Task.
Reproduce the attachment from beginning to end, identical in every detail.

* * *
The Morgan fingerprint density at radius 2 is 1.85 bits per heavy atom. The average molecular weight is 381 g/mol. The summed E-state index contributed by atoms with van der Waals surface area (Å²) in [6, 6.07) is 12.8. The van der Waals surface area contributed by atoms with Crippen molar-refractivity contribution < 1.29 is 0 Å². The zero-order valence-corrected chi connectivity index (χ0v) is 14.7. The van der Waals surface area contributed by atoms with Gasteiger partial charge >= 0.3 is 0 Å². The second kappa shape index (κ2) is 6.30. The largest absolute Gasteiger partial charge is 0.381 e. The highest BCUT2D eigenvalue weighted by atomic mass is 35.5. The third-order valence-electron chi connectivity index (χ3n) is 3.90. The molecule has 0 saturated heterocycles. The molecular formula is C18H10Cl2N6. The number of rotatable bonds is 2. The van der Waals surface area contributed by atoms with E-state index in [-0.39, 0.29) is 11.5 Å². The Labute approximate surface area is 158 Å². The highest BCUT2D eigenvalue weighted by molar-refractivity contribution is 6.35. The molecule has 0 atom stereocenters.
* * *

The Morgan fingerprint density at radius 2 is 1.85 bits per heavy atom. The average molecular weight is 381 g/mol. The summed E-state index contributed by atoms with van der Waals surface area (Å²) in [6, 6.07) is 12.8. The van der Waals surface area contributed by atoms with Crippen molar-refractivity contribution < 1.29 is 0 Å². The zero-order valence-corrected chi connectivity index (χ0v) is 14.7. The van der Waals surface area contributed by atoms with Gasteiger partial charge >= 0.3 is 0 Å². The second kappa shape index (κ2) is 6.30. The largest absolute Gasteiger partial charge is 0.381 e. The highest BCUT2D eigenvalue weighted by atomic mass is 35.5. The third-order valence-electron chi connectivity index (χ3n) is 3.90. The molecule has 0 saturated heterocycles. The molecular formula is C18H10Cl2N6. The number of rotatable bonds is 2. The van der Waals surface area contributed by atoms with E-state index in [-0.39, 0.29) is 11.5 Å². The Labute approximate surface area is 158 Å². The highest BCUT2D eigenvalue weighted by molar-refractivity contribution is 6.35. The molecule has 0 atom stereocenters.